What does this mean to the chain marketing strategy. For a very simple analysis - let us assume that a person who bought the card, initiates no more than two others into the program. So the tree would now look as shown in the left. Imagine you are at the top (Red) of the chain. Assume you initiate two people (Green) into the program, and the green  initiate two more people (Blue), and the blues initiate two apiece. Now let's do a computation of the income - Assume for simplicity, profit of 10% per person and the card sells for $100. The Blues would get $20, the Greens ($20 + $4), and the Red ($20 + $5).  So what is the big deal here? If you haven't already noticed the second component, viz., the profit percentage keeps increasing the with the number of people in the tree. And even for a small spread tree, like the above, which is called a binary tree - the number of people at each level d grows by 2^d. For a ternary tree, you would imagine this number to grow even faster- and yes, it does as can be seen below. 
This strategy is a version of the well known doubling the chessmen problem. Imagine if you actually took this as an opportunity to make money and initiate probably a hundred to operate for you! Yes, we are talking about minting some serious money in here. Sounds like a fair deal, isn't it? You are just making use of mathematics and smart marketing and hardwork (yes, you are expending huge amounts of effort to initiate people into the chain) to make money. It looks like a very fair opportunity for everyone, after all, you could always initiate more people and retrieve your investment. What is so unethical about it? Think.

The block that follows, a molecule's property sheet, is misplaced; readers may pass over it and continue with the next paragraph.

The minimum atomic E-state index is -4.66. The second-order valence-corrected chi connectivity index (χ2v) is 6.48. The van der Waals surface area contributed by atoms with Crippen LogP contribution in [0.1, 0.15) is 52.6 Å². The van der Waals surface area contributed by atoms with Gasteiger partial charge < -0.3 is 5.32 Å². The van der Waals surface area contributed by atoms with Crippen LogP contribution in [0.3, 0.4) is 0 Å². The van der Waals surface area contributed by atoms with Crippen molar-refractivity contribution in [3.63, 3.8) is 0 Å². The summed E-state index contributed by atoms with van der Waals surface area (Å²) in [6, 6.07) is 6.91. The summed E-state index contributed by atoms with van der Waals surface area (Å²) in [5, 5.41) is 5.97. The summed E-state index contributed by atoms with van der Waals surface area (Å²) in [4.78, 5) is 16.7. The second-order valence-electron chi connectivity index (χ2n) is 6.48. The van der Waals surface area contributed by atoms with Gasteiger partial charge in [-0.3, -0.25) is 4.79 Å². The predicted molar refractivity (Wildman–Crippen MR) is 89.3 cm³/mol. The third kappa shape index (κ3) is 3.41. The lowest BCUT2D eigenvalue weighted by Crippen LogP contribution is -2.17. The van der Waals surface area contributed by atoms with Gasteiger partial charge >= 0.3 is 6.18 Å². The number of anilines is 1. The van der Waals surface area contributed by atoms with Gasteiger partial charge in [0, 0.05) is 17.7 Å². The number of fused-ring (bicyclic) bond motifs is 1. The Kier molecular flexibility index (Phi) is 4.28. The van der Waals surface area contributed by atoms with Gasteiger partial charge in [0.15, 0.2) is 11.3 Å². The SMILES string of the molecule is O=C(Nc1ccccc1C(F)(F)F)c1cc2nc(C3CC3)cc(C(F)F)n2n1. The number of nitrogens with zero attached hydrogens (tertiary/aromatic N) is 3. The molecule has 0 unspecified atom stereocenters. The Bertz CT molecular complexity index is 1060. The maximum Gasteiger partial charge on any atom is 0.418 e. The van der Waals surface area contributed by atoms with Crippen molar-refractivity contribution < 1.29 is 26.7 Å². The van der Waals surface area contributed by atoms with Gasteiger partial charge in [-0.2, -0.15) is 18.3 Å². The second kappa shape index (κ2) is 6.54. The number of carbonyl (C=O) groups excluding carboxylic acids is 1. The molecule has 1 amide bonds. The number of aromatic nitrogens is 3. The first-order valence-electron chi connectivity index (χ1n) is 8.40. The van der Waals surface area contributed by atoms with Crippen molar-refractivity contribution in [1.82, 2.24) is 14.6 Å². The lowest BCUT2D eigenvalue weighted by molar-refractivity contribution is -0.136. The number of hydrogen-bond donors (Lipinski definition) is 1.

Common sense says that there has to be some logical point where the growth has to stop - there are just finite number of people out there in the whole world. Therefore, there are people who end up at the bottom of the chain, but do you want to take a guess how many..? Remember, at each level in the chain, the number of people grow by a factor of n^d which is large, very very large. Believe me, I've been working for the past few months on a tree with the number n hovering about 25~30 and it takes a 4Ghz computer hours to even count the numbers! Come again... the number is large. Agreed. So whats unethical about it? Well, if you have understood this, it is simple - the more the number of people you initiate, the more the spread and growth in the chain resulting in a gargantuan number of people at the very end of the chain. A lot of people who will not be getting their value for the $100 card that they bought. They will end up losing a part of their money which travels to the ones at the top of the chain who make profit out of it.

As you can see, the higher up in the chain you are, the more money you make. Again, what is so unethical about it? I'm not cheating someone!! I'm just providing them with an opportunity to make money by initiating them into this program. With every person whom you initiate into the program, there are potentially thousands at the bottom of the pyramid. Hey! I know the math. So what? You still haven't told me what is so unethical about this?       Nothing.